Like the father in the parable, it is your heavenly Father’s desire to embrace you and show you how much you are loved. And it is His good pleasure to restore to you what you have lost. A119
Perhaps you have lost something recently, or you are frustrated that something has gone to waste due to a bad decision you made. My friend, God does not see the finality of the loss or waste the way you do. When you come to Him with it, He sees it as an opportunity to restore to you what has been lost or wasted.
Even if, like the prodigal son, you feel far away from your heavenly Father, or you feel that you have disappointed Him, don’t despair. The truth is that the moment you come to Him, He immediately restores to you the robe of honor to clothe your nakedness, the ring of authority to declare your position of power and dominion, and the sandals on your feet (which servants do not wear) to reinstate you as a son in His house.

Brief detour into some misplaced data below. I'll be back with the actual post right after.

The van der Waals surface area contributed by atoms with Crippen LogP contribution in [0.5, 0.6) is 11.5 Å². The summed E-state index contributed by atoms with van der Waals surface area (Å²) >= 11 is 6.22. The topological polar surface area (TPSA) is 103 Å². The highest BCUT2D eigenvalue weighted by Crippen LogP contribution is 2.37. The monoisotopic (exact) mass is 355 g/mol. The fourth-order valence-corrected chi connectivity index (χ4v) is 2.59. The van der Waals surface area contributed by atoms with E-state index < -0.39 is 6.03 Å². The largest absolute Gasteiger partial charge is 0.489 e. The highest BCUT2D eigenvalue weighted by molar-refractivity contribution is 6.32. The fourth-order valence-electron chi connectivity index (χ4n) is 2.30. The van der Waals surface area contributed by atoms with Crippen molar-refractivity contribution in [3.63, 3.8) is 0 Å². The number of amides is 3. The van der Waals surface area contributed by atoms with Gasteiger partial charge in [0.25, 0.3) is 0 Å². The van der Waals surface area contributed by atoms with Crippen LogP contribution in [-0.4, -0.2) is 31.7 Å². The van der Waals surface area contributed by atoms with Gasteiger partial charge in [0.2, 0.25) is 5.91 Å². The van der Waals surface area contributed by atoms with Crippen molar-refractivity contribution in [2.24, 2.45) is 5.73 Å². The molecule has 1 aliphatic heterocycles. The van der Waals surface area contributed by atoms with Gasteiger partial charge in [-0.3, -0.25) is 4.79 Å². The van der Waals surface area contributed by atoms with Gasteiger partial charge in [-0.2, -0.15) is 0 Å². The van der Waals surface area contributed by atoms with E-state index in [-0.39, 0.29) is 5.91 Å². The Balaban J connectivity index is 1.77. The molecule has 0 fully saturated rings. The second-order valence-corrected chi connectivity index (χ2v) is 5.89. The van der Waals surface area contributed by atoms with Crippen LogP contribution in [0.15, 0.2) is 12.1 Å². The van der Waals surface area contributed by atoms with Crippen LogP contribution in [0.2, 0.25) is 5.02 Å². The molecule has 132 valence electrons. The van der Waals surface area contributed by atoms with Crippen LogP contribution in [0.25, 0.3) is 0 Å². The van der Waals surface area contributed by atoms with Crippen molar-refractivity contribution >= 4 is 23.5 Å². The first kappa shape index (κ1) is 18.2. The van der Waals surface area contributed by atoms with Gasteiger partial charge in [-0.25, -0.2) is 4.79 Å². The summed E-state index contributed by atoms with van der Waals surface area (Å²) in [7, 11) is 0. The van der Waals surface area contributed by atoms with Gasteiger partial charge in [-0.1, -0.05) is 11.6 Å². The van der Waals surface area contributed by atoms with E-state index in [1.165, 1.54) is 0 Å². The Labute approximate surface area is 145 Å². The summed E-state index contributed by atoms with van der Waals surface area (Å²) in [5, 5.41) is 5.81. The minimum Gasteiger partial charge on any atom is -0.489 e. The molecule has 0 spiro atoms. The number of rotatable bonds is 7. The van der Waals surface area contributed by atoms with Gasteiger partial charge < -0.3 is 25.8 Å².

He reassures you that you had never lost the position of sonship. And He celebrates your return to Him with the killing of a fatted calf because you are His beloved child whom He cherishes.
Beloved, in your Father’s house, you not only come under His complete protection, but you also enjoy His inexhaustible provision and unconditional love!
Thought For The Day
It is your heavenly Father’s desire to show you how much you are loved and to restore to you what you have lost.
Today I am reading day 361 of Rick Warren’s Daily Devotional: